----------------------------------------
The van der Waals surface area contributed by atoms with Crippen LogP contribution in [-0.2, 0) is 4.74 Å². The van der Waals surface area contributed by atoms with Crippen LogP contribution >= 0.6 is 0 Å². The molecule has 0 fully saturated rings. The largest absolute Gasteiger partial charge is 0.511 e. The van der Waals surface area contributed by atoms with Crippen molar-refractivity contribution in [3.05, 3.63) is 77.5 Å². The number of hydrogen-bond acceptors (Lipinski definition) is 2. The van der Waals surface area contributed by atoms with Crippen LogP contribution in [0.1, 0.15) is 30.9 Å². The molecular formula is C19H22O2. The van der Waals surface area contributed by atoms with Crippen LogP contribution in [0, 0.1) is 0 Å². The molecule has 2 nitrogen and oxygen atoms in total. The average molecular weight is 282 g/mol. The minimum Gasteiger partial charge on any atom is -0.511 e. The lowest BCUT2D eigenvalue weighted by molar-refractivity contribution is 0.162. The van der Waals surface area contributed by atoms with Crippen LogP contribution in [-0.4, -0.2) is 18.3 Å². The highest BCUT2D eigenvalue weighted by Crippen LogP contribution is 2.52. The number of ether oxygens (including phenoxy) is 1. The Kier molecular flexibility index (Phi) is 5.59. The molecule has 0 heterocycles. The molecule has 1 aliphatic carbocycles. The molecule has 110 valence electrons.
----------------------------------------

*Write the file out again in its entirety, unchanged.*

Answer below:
The van der Waals surface area contributed by atoms with Crippen LogP contribution in [-0.2, 0) is 4.74 Å². The van der Waals surface area contributed by atoms with Crippen LogP contribution >= 0.6 is 0 Å². The molecule has 0 fully saturated rings. The largest absolute Gasteiger partial charge is 0.511 e. The van der Waals surface area contributed by atoms with Crippen molar-refractivity contribution in [3.05, 3.63) is 77.5 Å². The number of hydrogen-bond acceptors (Lipinski definition) is 2. The van der Waals surface area contributed by atoms with Crippen LogP contribution in [0.1, 0.15) is 30.9 Å². The molecular formula is C19H22O2. The van der Waals surface area contributed by atoms with Crippen LogP contribution in [0, 0.1) is 0 Å². The molecule has 2 nitrogen and oxygen atoms in total. The average molecular weight is 282 g/mol. The minimum Gasteiger partial charge on any atom is -0.511 e. The lowest BCUT2D eigenvalue weighted by molar-refractivity contribution is 0.162. The van der Waals surface area contributed by atoms with Crippen LogP contribution in [-0.4, -0.2) is 18.3 Å². The highest BCUT2D eigenvalue weighted by Crippen LogP contribution is 2.52. The number of ether oxygens (including phenoxy) is 1. The Kier molecular flexibility index (Phi) is 5.59. The molecule has 0 heterocycles. The molecule has 1 aliphatic carbocycles. The molecule has 110 valence electrons.